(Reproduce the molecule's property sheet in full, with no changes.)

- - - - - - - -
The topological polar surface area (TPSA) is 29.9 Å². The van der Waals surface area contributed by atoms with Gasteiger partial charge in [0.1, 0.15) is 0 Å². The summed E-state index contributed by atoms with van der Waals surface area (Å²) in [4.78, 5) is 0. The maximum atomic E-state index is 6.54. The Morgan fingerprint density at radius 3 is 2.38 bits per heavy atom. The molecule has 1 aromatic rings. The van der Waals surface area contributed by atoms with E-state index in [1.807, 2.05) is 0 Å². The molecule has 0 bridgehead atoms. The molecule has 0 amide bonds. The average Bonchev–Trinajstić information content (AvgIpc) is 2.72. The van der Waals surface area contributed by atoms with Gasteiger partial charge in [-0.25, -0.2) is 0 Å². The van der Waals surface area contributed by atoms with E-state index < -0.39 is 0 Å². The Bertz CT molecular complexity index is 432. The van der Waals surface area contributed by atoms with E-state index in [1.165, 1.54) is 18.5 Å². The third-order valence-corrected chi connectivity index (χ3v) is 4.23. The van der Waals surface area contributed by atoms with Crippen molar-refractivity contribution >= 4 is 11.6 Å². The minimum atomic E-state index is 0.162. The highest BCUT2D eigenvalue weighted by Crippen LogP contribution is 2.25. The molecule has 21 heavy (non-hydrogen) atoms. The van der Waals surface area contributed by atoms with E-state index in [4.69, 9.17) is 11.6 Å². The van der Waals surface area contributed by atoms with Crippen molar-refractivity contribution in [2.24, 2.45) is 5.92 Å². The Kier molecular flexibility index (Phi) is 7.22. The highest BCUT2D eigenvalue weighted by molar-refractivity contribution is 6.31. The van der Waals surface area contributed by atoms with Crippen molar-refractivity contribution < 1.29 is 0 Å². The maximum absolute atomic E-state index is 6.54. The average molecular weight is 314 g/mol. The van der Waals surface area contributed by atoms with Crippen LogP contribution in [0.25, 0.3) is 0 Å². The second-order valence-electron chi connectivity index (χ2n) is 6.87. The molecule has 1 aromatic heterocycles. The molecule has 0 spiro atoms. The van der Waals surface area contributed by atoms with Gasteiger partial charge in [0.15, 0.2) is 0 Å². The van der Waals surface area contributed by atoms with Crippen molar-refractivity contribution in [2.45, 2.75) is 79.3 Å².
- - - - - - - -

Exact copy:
The topological polar surface area (TPSA) is 29.9 Å². The van der Waals surface area contributed by atoms with Gasteiger partial charge in [0.1, 0.15) is 0 Å². The summed E-state index contributed by atoms with van der Waals surface area (Å²) in [4.78, 5) is 0. The maximum atomic E-state index is 6.54. The Morgan fingerprint density at radius 3 is 2.38 bits per heavy atom. The molecule has 1 aromatic rings. The van der Waals surface area contributed by atoms with E-state index in [1.807, 2.05) is 0 Å². The molecule has 0 bridgehead atoms. The molecule has 0 amide bonds. The average Bonchev–Trinajstić information content (AvgIpc) is 2.72. The van der Waals surface area contributed by atoms with Gasteiger partial charge in [-0.25, -0.2) is 0 Å². The van der Waals surface area contributed by atoms with E-state index < -0.39 is 0 Å². The Bertz CT molecular complexity index is 432. The van der Waals surface area contributed by atoms with E-state index in [1.165, 1.54) is 18.5 Å². The third-order valence-corrected chi connectivity index (χ3v) is 4.23. The van der Waals surface area contributed by atoms with Crippen molar-refractivity contribution >= 4 is 11.6 Å². The minimum atomic E-state index is 0.162. The highest BCUT2D eigenvalue weighted by Crippen LogP contribution is 2.25. The molecule has 21 heavy (non-hydrogen) atoms. The van der Waals surface area contributed by atoms with E-state index in [4.69, 9.17) is 11.6 Å². The van der Waals surface area contributed by atoms with Crippen molar-refractivity contribution in [2.24, 2.45) is 5.92 Å². The Kier molecular flexibility index (Phi) is 7.22. The highest BCUT2D eigenvalue weighted by molar-refractivity contribution is 6.31. The van der Waals surface area contributed by atoms with Crippen molar-refractivity contribution < 1.29 is 0 Å². The maximum absolute atomic E-state index is 6.54. The average molecular weight is 314 g/mol. The van der Waals surface area contributed by atoms with Crippen LogP contribution in [0.25, 0.3) is 0 Å². The second-order valence-electron chi connectivity index (χ2n) is 6.87. The molecule has 1 aromatic heterocycles. The molecule has 0 spiro atoms. The van der Waals surface area contributed by atoms with Gasteiger partial charge in [0.15, 0.2) is 0 Å². The van der Waals surface area contributed by atoms with Crippen molar-refractivity contribution in [2.45, 2.75) is 79.3 Å².